Let's take a trip back in time to 1980s Richmond. Downtown is anchored by huge department stores Thalhimer's and Miller and Rhoads. Every office and restaurant smells like cigarettes. With the Internet and Napster a decade away, there are record stores — with CDs quickly displacing cassettes — in every shopping center. And at Virginia Commonwealth University, a great jazz program is beginning to rise.
The program coalesced under the leadership of a group of youthful Baby Boomer musicians, including Doug Richards, Bob Hallahan, Skip Gailes and Clarence Seay. Seay, the bassist on Wynton Marsalis' breakout debut, had a national reputation when he was recruited as an adjunct instructor. "I thought this was going to be a one-year deal," Seay says. "I ended up being in Richmond for 10."
Seay recalls many wonderful hours in the basement home of the VCU jazz program, downstairs in an old church on Harrison Street. "It was partly that grit that gave us humility and made us tight-knit," he says. Students would come over to Seay's place and spend hours listening to and analyzing records, often staying for meals cooked by Seay's wife, Geraldine "Gerri" Seay.
"Clarence was more than a role model, or mentor — it was a family situation," says Gerri Seay, an English professor at Florida A&M. "Sometimes they would baby-sit my kids for me. Now they're in their 40s and their contributions have extended the life of jazz throughout the world."
Many of the teenagers who played in the basement have made their names as leaders or sidemen with top-ranked players: Steve Wilson with Chick Corea's Origin and with Christian McBride's quintet, James Genus with Dave Douglas and the Saturday Night Live Band, Alvester Garnett with Stefon Harris and his wife, Regina Carter, Mark Shim with Terence Blanchard, and Clarence Penn with Dave Holland and Dave Douglas.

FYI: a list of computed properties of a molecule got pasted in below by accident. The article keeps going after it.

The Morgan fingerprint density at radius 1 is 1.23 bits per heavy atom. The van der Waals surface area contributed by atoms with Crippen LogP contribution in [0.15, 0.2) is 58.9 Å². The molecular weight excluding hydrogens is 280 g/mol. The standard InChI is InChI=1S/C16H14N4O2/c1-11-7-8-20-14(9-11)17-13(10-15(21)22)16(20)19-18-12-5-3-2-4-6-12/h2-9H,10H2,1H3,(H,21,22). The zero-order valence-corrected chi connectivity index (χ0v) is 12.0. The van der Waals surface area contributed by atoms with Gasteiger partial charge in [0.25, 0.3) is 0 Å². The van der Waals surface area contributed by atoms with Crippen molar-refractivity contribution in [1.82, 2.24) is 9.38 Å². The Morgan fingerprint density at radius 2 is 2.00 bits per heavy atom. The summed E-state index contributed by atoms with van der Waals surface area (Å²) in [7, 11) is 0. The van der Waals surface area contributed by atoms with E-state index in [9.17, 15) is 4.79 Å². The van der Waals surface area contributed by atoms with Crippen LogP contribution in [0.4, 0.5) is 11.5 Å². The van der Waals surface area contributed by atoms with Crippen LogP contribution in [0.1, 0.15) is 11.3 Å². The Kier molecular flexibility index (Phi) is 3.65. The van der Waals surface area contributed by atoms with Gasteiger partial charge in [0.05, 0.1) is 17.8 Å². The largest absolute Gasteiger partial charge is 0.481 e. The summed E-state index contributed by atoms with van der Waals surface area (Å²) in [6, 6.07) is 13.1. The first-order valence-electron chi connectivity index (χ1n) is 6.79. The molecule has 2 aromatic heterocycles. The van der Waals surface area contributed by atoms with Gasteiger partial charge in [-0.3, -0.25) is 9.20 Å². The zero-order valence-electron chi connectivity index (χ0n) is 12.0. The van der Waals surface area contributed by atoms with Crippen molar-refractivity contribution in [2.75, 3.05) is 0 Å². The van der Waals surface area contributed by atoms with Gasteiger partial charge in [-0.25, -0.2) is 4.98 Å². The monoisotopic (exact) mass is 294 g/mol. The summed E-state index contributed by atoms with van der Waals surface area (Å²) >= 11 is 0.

They all come home this weekend, marquee musicians returning for a first-time reunion concert Sunday, Sept. 9.
"My years at VCU were some of the most special of my life," saxophonist Steve Wilson says. "The timing was great; it was sort of a cultural renaissance. [dean of the art school] Murray DePillars gave the green light to do many creative things, not just music, but dance and fashion. It really prepared me for what I am doing now."
If the program drew much from the local creative scene, it returned much as well. "There are many schools, like Berkeley and Eastman, that have a reputation for producing famous musicians," Wilson says. "This puts VCU's legacy in the spotlight, and gives people the chance to see musicians who were once students and now play in great bands, or at Lincoln Center or on 'Saturday Night Live.'"
A glimpse of the program's legacy will be provided by "Front Burner," a new CD featuring VCU's Jazz Orchestra One, which was particularly strong last year, as well as small group and faculty ensembles.
"Great music has a way to touch and change people's lives," Wilson says. "We're certainly not doing this to get rich. But we are getting rich in other ways." S
"A Jazz Reunion with Alumni and Friends" takes place 7-9 p.m. on Sunday, Sept. 9, at the Singleton Center at VCU. $10, or free with VCU Alumni Association membership card. For information call 828-6776.